New Film Explores Export of American Culture Wars to Eastern Africa | Sojourners

New Film Explores Export of American Culture Wars to Eastern Africa

Roger Ross Williams at D.C. film premiere. Photo by Dawn Araujo / Sojourners
Roger Ross Williams at D.C. film premiere. Photo by Dawn Araujo / Sojourners

When Ugandan parliament member, David Bahati, introduced the so-called “Kill the Gays Bill” in 2009, many Americans were shocked, including a group of 60 ecumenical Christian leaders who released a statement deploring the bill.

But as Frank Mugisha told Sojourners magazine earlier this year, what is perhaps more upsetting, albeit little known, is the level of influence American evangelicals have had in crafting Uganda’s violent homophobia.

Academy Award-winning director Roger Ross Williams hopes to put this issue front and center with his new film God Loves Uganda, which made its Washington, D.C., premiere Tuesday night at the Human Rights Campaign headquarters.

The film opens with Rev. Kapaya Kaoma, an Episcopal priest from Boston by way of Zambia, who went to Uganda in 2009 to study the relationship between American conservatives and the Ugandan people. What he found was that “religion was being used to demonize and even to kill.”

But when he spoke up, Kaoma was threatened and forced to leave Uganda in order save his life.

For Kaoma, American evangelicals have used the vacuum created after Ugandan leader Idi Amin’s fall as an opportunity to experiment with an ultra-conservative agenda that has become politically incorrect and untenable in the United States.

In a method Bishop Gene Robinson called, after the screening, abusive, racist, and colonial, evangelicals flooded Uganda with hospitals, schools, and “Christian values.”

These imported values have molded Uganda into the violent homophobic nation that makes homosexuality a crime punishable by death.

For example, Pastor Scott Lively, who is currently facing U.S. federal charges for his work in Uganda, taught Ugandans that homosexuals were responsible for things like Nazi Germany, and that because their goal is to destroy society, gay people have unleashed a global strategy of trying to recruit children into their forces.

He became a celebrity in Uganda, and his influence is directly linked the to introduction of the Ugandan Anti-Homosexuality Bill.

The film also features a group of missionaries from the Missouri-based International House of Prayer, well-intentioned people who move to Uganda, desperate to share the saving love of Christ with anyone who will listen, desperate to save Uganda from brokenness.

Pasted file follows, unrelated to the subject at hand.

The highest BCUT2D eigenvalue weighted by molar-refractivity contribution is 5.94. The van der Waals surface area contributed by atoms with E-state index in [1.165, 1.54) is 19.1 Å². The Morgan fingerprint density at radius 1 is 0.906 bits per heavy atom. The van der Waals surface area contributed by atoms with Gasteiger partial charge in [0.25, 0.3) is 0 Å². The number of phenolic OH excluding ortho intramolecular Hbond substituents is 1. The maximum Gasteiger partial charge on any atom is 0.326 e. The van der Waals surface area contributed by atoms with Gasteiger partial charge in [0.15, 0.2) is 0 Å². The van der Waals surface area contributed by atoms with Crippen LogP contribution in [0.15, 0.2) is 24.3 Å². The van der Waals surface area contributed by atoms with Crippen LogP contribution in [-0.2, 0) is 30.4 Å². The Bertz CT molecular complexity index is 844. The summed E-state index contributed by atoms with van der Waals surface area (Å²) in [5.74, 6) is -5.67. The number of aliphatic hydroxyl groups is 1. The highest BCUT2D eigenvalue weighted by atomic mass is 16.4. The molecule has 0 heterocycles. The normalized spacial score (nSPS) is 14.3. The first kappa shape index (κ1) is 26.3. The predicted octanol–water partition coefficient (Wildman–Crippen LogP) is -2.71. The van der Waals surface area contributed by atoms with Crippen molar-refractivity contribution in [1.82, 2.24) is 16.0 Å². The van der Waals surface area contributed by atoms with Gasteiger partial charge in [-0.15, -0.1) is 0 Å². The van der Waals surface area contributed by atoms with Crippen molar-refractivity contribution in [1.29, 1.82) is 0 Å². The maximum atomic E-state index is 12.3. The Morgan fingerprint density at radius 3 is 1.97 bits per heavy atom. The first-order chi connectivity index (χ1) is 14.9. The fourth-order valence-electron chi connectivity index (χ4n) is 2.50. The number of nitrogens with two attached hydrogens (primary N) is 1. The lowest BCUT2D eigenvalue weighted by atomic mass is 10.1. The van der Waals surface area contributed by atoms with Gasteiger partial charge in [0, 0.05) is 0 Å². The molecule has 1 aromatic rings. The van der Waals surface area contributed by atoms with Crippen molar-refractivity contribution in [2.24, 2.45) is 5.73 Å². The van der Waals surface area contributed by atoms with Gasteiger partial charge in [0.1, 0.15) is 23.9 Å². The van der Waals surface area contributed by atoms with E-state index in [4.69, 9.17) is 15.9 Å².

As part of this effort, one of the missionaries invites Lou Engle – the same man who led 33,000 people in a prayer rally supporting California’s same-sex marriage ban in 2008 – to hold a rally in Uganda.

During the rally, Engle prays that Ugandans would have the courage to “say no to homosexuality” and to take a stand for righteousness.

Not because he hates Uganda. But because he loves Uganda.

Sharon Groves, director of HRC’s faith and religion program, found that to be her favorite aspect of the film.

“I think one of the powers of the film is that it didn’t just get shown through Scott Lively, who’s easy to kind of demonize,” she said. “But the story was told through young evangelicals that … may be on an adventure as the film said, but you got a sense of their humanity – that these are not innately a mean and horrible people – but that they’ve bought into something which has really horrendous effects. And I think we have to look at that.”

And common humanity has been one of the great benefits of those involved in making the film.

Williams, who is gay, said he is now friends with many people at IHOP, including Engle. He no longer believes they are evil fundamentalists out to get him. And IHOP, after seeing the film last week, has decided to work on a statement with Williams about the film and to start “thinking” about their message.

“They said this when I showed them the film,” Wiliams said. “They said ‘We’re never going to change. We believe in our biblical truth and that’s it. But we can embrace human rights.’”

Williams’ next plan is to take the film to churches. After its premier at Sundance in January, Williams said he felt called to a massive church outreach program, and currently, more than 200 churches have requested screenings.

He is optimistic that the film will continue to change lives and perceptions.

“We [now] have this dialogue going that we can continue,” he said.

Dawn Araujo is Editorial Assistant at Sojourners magazine. To book a screening of God Loves Uganda at your church, visit

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